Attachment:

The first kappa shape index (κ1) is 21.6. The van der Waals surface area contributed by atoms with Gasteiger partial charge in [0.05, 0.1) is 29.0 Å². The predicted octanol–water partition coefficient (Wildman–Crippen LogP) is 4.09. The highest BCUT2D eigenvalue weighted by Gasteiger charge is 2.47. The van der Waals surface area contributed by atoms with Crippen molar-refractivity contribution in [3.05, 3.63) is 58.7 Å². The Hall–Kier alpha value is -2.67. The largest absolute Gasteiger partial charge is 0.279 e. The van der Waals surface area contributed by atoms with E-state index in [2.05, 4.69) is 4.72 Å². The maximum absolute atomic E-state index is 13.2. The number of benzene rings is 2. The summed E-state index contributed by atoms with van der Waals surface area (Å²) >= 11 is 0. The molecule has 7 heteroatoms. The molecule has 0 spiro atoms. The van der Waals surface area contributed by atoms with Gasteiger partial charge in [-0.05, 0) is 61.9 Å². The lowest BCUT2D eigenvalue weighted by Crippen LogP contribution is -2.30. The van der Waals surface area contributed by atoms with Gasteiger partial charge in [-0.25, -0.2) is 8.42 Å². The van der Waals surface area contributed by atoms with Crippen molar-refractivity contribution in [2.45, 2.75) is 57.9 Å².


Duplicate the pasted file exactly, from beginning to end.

The first kappa shape index (κ1) is 21.6. The van der Waals surface area contributed by atoms with Gasteiger partial charge in [0.05, 0.1) is 29.0 Å². The predicted octanol–water partition coefficient (Wildman–Crippen LogP) is 4.09. The highest BCUT2D eigenvalue weighted by Gasteiger charge is 2.47. The van der Waals surface area contributed by atoms with Crippen molar-refractivity contribution in [3.05, 3.63) is 58.7 Å². The Hall–Kier alpha value is -2.67. The largest absolute Gasteiger partial charge is 0.279 e. The van der Waals surface area contributed by atoms with E-state index in [2.05, 4.69) is 4.72 Å². The maximum absolute atomic E-state index is 13.2. The number of benzene rings is 2. The summed E-state index contributed by atoms with van der Waals surface area (Å²) >= 11 is 0. The molecule has 7 heteroatoms. The molecule has 0 spiro atoms. The van der Waals surface area contributed by atoms with Gasteiger partial charge in [-0.05, 0) is 61.9 Å². The lowest BCUT2D eigenvalue weighted by Crippen LogP contribution is -2.30. The van der Waals surface area contributed by atoms with Gasteiger partial charge in [-0.25, -0.2) is 8.42 Å². The van der Waals surface area contributed by atoms with Crippen molar-refractivity contribution in [2.45, 2.75) is 57.9 Å².